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Tuesday, April 23, 2013

Section 2 Officially Underway

Finally today, April 23, 2013, I feel like I have offiically started working on Section 2.  Prior to today I had done so little, most of which had to be redone when the borders fell off (a couple of times), that I really didn't feel like I had made any real progress. Also, I had so many stop and go's with starting to work on Section 2 because I was still trying to figure out what to do with Section 1 to make it easier for me to work on the subsequent sections.  Now that is all behind me and I can start concentrating on puzzling again....and I couldn't be more pleased.

I re-did the borders for like the third, and hopefully final, time.  I have completed most of the tiger, and most of the lighthouse and attached house.  Most of the little sheep on the grass around the house are finished, and even the tall evergreen(?) trees next to the house are mostly done too.  I have started the horse, but haven't had much success in getting that beyond a few pieces so far.

Tonight I think I will start working on some of the hot air balloons.  I'm happy that the balloons in this section are much smaller so they should be a little easier to work with this time around.

Here are some pictures...notice how I'm working on the contact papered Section 1.  This will ultimately be a great way to work on each section.

Tiger almost done.


Start of the horse.


Bottom border.


Top border.


Lighthouse, house, trees, and sheep mostly done.


Okay, I gotta get back to work on the puzzle and see how much more I can get done tonight!

Yet Another Change In Strategy

I swear, by the time I get this monstrosity of a puzzle completed and mounted, I'm going to be a jigsaw puzzle mounting master!  I have changed and revised my strategy several times, and just when I think I've finally found the best solution, another obstacle presents itself.

As I last posted, I was getting ready to put the contact paper down on the back of Section 1 so that I could easily move it off the main puzzling board and put it somewhere else to allow me full access to a "blank canvas" puzzling board to work on Section 2.  Well, the contact paper went on pretty easily, Randy helped me, and we were done in about 15 minutes or so.  The problem is it's not that sticky!  We pressed it down firmly, and I later went back over the whole thing with a rolling pin.  It sticks to the puzzle okay, but I can tell when I try to lift one corner of the puzzle that if I were to try and flip the whole section over again, pieces would definitely come loose and potentially fall off.

I guess I was just expecting the contact paper to be way more sticky than it is.  So, now I have the dilema of not being able to turn it back over face up as it's not that sturdy.  Grrrr....

My new strategy / solution is to keep Section 1 where it is....flipped on its back with the contact paper on, and build Section 2 on top of the backside of Section 1.  At least this strategy takes care of one of the issues from before in that I don't have to see the picture of Section 1 underneath where I'm trying to build Section 2 so I won't have issues with my eyes bothering me not knowing if the piece I'm looking at is my new Section 2, or something still showing from Section 1.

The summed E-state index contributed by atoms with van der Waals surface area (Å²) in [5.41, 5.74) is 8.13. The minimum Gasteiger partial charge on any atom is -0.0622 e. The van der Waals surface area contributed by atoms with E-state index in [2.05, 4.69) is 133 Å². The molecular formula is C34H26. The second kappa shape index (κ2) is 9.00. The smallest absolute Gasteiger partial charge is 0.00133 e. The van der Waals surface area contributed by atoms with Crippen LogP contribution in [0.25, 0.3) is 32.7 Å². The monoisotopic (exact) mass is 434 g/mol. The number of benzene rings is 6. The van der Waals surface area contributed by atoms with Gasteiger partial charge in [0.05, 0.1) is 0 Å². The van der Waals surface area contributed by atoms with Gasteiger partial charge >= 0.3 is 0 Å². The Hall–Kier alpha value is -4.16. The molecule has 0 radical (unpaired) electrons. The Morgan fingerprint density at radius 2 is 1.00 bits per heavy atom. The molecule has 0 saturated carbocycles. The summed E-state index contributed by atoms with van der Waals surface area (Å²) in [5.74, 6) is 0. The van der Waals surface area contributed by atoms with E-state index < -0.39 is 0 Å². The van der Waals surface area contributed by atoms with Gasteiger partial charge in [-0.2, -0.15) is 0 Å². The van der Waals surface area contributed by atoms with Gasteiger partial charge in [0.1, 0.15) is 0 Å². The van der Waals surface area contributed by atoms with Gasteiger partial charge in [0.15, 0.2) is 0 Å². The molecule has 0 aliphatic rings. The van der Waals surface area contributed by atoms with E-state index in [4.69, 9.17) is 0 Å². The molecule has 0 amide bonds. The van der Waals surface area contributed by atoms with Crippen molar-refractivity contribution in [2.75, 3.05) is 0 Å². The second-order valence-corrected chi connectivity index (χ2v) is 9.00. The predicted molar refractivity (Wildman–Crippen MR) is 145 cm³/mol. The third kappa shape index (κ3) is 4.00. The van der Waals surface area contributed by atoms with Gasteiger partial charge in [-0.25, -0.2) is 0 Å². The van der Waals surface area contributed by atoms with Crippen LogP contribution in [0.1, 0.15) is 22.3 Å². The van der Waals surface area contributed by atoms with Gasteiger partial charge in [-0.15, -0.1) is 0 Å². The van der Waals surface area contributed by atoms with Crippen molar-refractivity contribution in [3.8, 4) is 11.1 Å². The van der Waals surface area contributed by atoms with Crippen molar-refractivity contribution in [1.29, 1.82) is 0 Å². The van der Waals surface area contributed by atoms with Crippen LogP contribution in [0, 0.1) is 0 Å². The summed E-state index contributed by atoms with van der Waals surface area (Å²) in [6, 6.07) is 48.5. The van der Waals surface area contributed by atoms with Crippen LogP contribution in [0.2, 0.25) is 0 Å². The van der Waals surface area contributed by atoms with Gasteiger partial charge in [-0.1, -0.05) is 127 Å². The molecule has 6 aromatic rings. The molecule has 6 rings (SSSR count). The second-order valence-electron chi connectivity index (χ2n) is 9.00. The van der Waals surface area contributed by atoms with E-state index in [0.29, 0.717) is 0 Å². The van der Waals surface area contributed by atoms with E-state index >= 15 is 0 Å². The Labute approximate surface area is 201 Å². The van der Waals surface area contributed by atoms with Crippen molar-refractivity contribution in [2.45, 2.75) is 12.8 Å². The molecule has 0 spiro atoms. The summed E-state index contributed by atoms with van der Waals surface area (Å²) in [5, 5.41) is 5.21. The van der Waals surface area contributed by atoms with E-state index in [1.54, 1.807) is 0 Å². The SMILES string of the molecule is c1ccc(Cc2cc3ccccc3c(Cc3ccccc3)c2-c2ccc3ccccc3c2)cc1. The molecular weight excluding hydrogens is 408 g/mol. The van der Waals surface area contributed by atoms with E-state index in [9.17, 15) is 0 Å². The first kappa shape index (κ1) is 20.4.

I think once I'm done with Section 2, I will attempt to do the same thing that I did with Section 1 - "cut" it into mini sections, move it onto foam board, flip it over, and put it back on the table directly on top of Section 1.  Then I will put contact paper on this Section and move on to Section 3.  I foresee being able to do this with each section being built on top of the backside of the previous section.   When I'm finished with all three remaining sections, I will have to figure out the best way to attach each section to the foam board while still leaving myself a way to connect each section together.  I think what I'm going to attempt to do is put the foam board on the back of each section leaving enough of a gap near the edge where it connects to the previous section.  Since my foam board pieces will all be the same thickness, I should still be able to connect the sections together and then cut a narrow foam board strip to cover the connecting pieces once it's been put together.  At least for the moment this is what I plan on doing....who knows how many more times that will change between now and the time I finish this beast!  LOL






Friday, April 19, 2013

Section 1 - Disassembled and Reassembled

As I stated yesterday, here are the pictures and a description of my process in flipping Section 1 over on my main puzzling board so that contact paper can be attached to the back.

STEP 1:  Take a picture of the completed puzzle section - just in case you never see it this way again!  LOL  (Just kidding!!!)

STEP 2:  Carefully decide where you are going to make your cut.  I wanted to use the repeat pattern borders as my cut line, but unfortunately the size foam board I purchased was a little too short to accomodate it so I had to improvise and make more, smaller sections instead, but it worked out fine.